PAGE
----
FIFA World Cup 2022: 5 Coaches Who Placed Team Work Over Individual Performances
Special individual cases have to be given their space and importance, but most teams want coaches who value teamwork.
Tejas RaneUPDATED 23 Nov 2022 11:31 pm
Club football might have its excitement and team spirit but international football carries a distinct aura about itself.
From a coaching standpoint, there are individuals with outsized talent and personality, like Diego Maradona or Cristiano Ronaldo, who have to be allowed a free rein, and around whom a team is built. But such players are few. And therefore, successful managers are those who can get their side to play as a unit. Let us look at a few who have managed to do that.
1) Didier Deschamps (France)
When the France Football Federation appointed Didier Deschamps as their national team coach in 2012, very few predicted that the former World Cup winner would go on to lift the trophy as a coach as well. France consisted some of football's top names, such as Paul Pogba, Kylian Mbappe and Antoine Griezmann. Many critics had doubts over Deschamps handling of such stars and their egos. However, the former Chelsea player answered those questions by moulding France into a collective force and guiding the Les Bleus to victory in the 2018 World Cup.
2) Luiz Felipe Scolari (Portugal)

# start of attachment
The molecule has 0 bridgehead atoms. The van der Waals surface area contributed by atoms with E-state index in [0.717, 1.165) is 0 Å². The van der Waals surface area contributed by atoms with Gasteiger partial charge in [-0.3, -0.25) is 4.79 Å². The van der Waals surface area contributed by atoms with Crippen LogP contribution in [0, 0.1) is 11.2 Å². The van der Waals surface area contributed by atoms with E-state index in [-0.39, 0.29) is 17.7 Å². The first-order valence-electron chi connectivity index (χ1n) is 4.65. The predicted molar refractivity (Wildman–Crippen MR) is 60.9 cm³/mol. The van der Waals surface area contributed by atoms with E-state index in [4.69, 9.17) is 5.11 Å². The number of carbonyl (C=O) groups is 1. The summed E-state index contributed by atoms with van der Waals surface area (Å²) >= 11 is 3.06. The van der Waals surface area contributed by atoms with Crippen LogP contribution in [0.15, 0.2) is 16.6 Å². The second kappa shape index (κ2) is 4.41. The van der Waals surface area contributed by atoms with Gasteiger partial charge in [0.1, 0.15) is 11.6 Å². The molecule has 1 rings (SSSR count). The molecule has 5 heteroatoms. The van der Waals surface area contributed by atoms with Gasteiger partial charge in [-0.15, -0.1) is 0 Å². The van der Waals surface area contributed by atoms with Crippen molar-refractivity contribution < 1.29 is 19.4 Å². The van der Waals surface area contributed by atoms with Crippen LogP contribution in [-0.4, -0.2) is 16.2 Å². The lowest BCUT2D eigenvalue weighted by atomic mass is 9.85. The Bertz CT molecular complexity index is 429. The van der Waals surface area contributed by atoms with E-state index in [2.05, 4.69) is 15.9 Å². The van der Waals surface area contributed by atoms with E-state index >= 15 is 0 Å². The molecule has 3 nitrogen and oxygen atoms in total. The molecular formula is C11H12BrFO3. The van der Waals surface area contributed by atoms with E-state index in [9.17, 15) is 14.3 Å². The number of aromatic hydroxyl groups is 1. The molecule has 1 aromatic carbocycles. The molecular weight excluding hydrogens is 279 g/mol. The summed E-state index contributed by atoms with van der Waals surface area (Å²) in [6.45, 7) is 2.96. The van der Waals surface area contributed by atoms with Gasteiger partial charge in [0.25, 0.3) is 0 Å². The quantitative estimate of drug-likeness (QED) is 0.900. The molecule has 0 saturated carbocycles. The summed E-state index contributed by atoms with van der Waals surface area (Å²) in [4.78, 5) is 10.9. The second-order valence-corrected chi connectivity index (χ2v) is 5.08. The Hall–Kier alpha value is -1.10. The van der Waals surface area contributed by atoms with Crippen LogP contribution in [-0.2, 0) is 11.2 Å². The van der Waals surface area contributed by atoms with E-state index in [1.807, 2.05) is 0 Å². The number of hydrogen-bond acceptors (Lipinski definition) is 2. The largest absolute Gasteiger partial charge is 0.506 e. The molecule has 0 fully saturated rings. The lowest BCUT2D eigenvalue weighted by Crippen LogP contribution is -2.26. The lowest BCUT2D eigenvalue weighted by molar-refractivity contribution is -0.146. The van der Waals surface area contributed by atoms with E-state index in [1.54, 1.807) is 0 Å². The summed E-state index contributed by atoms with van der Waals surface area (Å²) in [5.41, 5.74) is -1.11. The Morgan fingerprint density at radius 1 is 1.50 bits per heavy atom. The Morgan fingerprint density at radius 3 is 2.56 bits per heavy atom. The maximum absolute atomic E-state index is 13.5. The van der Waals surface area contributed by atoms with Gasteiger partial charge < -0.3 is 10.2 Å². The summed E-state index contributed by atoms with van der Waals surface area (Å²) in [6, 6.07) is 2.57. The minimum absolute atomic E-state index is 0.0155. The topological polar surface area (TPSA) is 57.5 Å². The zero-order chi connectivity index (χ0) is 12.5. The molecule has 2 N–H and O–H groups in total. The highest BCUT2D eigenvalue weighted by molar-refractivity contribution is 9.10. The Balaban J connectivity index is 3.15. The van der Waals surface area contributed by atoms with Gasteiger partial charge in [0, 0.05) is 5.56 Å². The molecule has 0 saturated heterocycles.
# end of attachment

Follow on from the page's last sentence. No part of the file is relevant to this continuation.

The Brazilian-born Luiz Felipe Scolari was a reputed name in world football thanks to his management careers in club and at international level. After guiding Brazil to a World Cup title in 2002, Scolari went over to the shores of Portugal and immediately delivered success. He took them to the UEFA Euro 2004 final where they eventually lost to winners Greece. Scolari's stock rose as he made Portugal one of the best international teams in world football. The likes of Deco, Cristiano Ronaldo and Pepe too lauded Scolari's man-management skills.
3) Guus Hiddink (South Korea)
Dutch manager Guus Hiddink took over the managerial reins at South Korea in 2001. Hiddink's initial days were rough. The team lost 2-1 defeat to the USA in the Gold Cup right before the 2002 World Cup. However, Hiddink then emphasized on team spirit and the team became one of the highlights of that World Cup. They upset Italy and made it all the way to the semifinals. The world applauded the team’s work ethic and tenacity.
4) Vittorio Pozzo (Italy)
Italian manager and master strategist Vittorio Pozzo is the only man in world football to lift the World Cup twice as a coach. The first time was in 1934, when his Italian side beat Czechoslovakia 2-1 in extra time in Rome. Pozzo repeated the feat in 1938, when Italy beat Hungary 4-2 in Paris. Moreover, Pozzo also guided the Italians to the Olympic gold medal during the 1936 Olympics. But these are mere statistics. Pozzo was a thinker of the game who maximized the use of all players on field. He is considered one of the creators of the ‘metodo’ formation, which encouraged defenders not just to thwart opposition but also be creative and start their team’s attacking moves.
5) Franz Beckenbauer (Germany)
German icon Franz Beckenbauer was appointed the manager of West Germany in 1984, replacing Jupp Derwall. He immediately made an impact leading the nation to the World Cup finals where they eventually lost to Argentina inspired by the late Diego Maradona in the 1986 World Cup. However, four years later, Beckenbauer scripted history with West Germany as he coached them to victory in the 1990 World Cup. The star-studded side consisted legends like captain Lothar Matthaus, Andreas Brehme and Jurgen Klinsmann. But none dared throw prima donna airs in front of ‘Kaiser’ Beckenbaauer.